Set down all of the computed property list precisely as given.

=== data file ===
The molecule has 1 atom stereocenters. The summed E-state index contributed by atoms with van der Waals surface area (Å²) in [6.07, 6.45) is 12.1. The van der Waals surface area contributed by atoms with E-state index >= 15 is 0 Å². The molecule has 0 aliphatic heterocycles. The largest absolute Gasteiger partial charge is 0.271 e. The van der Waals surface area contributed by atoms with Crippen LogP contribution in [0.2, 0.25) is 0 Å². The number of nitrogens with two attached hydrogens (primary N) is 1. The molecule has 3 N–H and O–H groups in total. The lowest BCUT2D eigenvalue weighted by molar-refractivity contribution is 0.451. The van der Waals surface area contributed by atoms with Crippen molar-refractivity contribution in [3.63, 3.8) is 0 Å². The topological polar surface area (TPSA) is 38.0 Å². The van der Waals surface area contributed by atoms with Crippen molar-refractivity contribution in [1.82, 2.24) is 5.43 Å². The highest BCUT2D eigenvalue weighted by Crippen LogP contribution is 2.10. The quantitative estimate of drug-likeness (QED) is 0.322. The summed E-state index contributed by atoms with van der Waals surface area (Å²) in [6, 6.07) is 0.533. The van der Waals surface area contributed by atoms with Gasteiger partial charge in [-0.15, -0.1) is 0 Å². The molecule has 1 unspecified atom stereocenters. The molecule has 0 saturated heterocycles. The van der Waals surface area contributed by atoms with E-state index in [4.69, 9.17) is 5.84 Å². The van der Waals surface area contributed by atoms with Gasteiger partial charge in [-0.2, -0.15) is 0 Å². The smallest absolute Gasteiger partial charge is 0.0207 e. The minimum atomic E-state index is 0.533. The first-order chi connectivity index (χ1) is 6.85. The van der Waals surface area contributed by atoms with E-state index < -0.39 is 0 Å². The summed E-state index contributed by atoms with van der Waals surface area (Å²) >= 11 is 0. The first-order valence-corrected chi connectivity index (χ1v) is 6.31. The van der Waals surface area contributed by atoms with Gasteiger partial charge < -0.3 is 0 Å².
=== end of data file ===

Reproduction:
The molecule has 1 atom stereocenters. The summed E-state index contributed by atoms with van der Waals surface area (Å²) in [6.07, 6.45) is 12.1. The van der Waals surface area contributed by atoms with E-state index >= 15 is 0 Å². The molecule has 0 aliphatic heterocycles. The largest absolute Gasteiger partial charge is 0.271 e. The van der Waals surface area contributed by atoms with Crippen LogP contribution in [0.2, 0.25) is 0 Å². The number of nitrogens with two attached hydrogens (primary N) is 1. The molecule has 3 N–H and O–H groups in total. The lowest BCUT2D eigenvalue weighted by molar-refractivity contribution is 0.451. The van der Waals surface area contributed by atoms with Crippen molar-refractivity contribution in [3.63, 3.8) is 0 Å². The topological polar surface area (TPSA) is 38.0 Å². The van der Waals surface area contributed by atoms with Crippen molar-refractivity contribution in [1.82, 2.24) is 5.43 Å². The highest BCUT2D eigenvalue weighted by Crippen LogP contribution is 2.10. The quantitative estimate of drug-likeness (QED) is 0.322. The summed E-state index contributed by atoms with van der Waals surface area (Å²) in [6, 6.07) is 0.533. The van der Waals surface area contributed by atoms with Gasteiger partial charge in [-0.15, -0.1) is 0 Å². The molecule has 1 unspecified atom stereocenters. The molecule has 0 saturated heterocycles. The van der Waals surface area contributed by atoms with E-state index in [4.69, 9.17) is 5.84 Å². The van der Waals surface area contributed by atoms with Gasteiger partial charge in [-0.2, -0.15) is 0 Å². The smallest absolute Gasteiger partial charge is 0.0207 e. The minimum atomic E-state index is 0.533. The first-order chi connectivity index (χ1) is 6.85. The van der Waals surface area contributed by atoms with E-state index < -0.39 is 0 Å². The summed E-state index contributed by atoms with van der Waals surface area (Å²) >= 11 is 0. The first-order valence-corrected chi connectivity index (χ1v) is 6.31. The van der Waals surface area contributed by atoms with Gasteiger partial charge < -0.3 is 0 Å².